The Finnish director Kirsikka Saari’s short After the Reunion (2016) paints a bittersweet picture of looking in the mirror – literally and figuratively. The film imposes a question if getting older comes with getting stronger or is it simply a make-believe to silence the inner disappointment about life.
Saari seems to agree with the first option. She has proven that you don’t have to come straight from school to be brave enough to chase your dreams. Saari decided to make a U-turn and become a filmmaker after a career as a journalist. Since then she has co-founded a production company Tuffi and earned an Oscar nomination for her short film Do I Have to Take Care of Everything? (2012). The course of events has brought her to Karlovy Vary, to Future Frames program, where she shared her ideas about filmmaking.
You’ve taken a long and winding load to filmmaking. How does your expertise in history and journalism influence your work?
Kirsikka Saari: I think it’s useful. I studied history and worked as a journalist, took some screenwriting courses and started working as a screenwriter quite promptly, jumped straight into the business. Writing a script, directing or producing, you have to be able to listen to comments, rewrite, rethink, collaborate with others. Background in journalism was perfect for that. I was not too shy, not too afraid to rewrite. It really helped to have this experience. Now, looking back, I think history is about stories after all, just like journalism and cinema. I see a connection here.
The characters in After the Reunion are very natural, straight from life. Did you have particular prototypes in mind?
KS: No, not really, because I knew the actors before. I was already thinking of Petteri Pennilä and Sari Siikander was interesting because she had been doing comedy and musicals mostly, not a lot of films, so this was something for her too. She was really eager to do the role, because she said she couldn’t’ relate to the character immediately.
They were really enthusiastic to jump in and it was important to me, because I wanted to develop the script together with them. Sari was always pushing me forward, saying that I have to be brave: if you’re writing about this, go further! I was trying to find the right tone for the script and she told me immediately that I could make a really funny film about this, or go more towards the darker tones. I wanted both, but I wanted the film to be truthful, not just funny.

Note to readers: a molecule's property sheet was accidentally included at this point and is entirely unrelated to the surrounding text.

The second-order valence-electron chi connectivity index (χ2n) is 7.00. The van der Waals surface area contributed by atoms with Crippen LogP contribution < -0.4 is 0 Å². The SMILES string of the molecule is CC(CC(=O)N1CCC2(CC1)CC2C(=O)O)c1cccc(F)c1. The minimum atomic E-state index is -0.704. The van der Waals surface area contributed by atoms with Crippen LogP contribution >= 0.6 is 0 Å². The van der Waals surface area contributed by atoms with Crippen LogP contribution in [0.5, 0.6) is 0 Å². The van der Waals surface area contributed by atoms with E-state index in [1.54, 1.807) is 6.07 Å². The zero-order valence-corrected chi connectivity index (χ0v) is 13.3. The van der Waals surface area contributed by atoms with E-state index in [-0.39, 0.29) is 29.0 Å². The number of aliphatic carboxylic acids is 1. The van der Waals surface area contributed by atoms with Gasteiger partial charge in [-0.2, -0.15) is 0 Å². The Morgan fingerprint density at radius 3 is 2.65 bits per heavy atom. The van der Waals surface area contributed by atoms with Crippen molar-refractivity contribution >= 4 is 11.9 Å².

How happy are you with the results?
KS: I love films that are sad and funny at the same time and judging by feedback I managed to do that. I’m a great admirer of Mike Leigh and I love Maren Ade. It’s not always easy to capture the fine line between laughing and crying.
We started shooting the film in December when it’s really dark in Finland, no sunlight. I wanted the film to have an early spring feeling. It’s the light of March, actually. In March, there is no snow anymore, everything is grey and bare, no leaves on the trees, but the sun is out, so it’s the moment of truth. I wanted to capture feeling like, oh my god, here I am, even the sun is shining, leave me alone!
Did you change the script a lot during filming?
KS: No, not really. We cut the ending a little bit. I tried to have a more cheerful ending, because there is some hope there. I wanted them to end up dancing together. We filmed that, but it was too much and obviously not working. The film is not so much about finding the joy in life again, but being able to see yourself truthfully.
Struggle with coming to terms with who you are is something everyone experiences in life, sooner or later.
KS: Yes. And probably many times at different ages. It’s surprising that students in their twenties have said: oh, I could relate to this film! And I am like, really? It’s great.
Younger women could relate to the expectation of having to look flawless all the time. Was this one of the motivations behind doing this film?
KS: Yes, it really was. I find it so funny in a way. I admire many women and at the same time see them in this humorous way. Some women are very powerful, doing all kinds of things, not just trying to look attractive, but at the same time they would love to look amazing. You know, there is this “I don’t care about looks” kind of thinking, but if someone claims to have found the perfect day cream, then everybody is like: what is it, tell me! (laughs) So, it’s always there.
Some people have told me that After the Reunion was kind of radical by showing people how they really are and that amazes me. Wow, is it really this radical? Is it really crazy to see people who don’t have all that much make-up, nice costumes, and who are not amazingly younger looking than they actually are? They look their age. It makes me wonder: if this is radical then what does it tell about us?
Interview with Kirsikka Saari
Director of "After the Reunion" (FI)
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C. Photo Credit: After the Reunion (2016)
Name: Nele Volbruck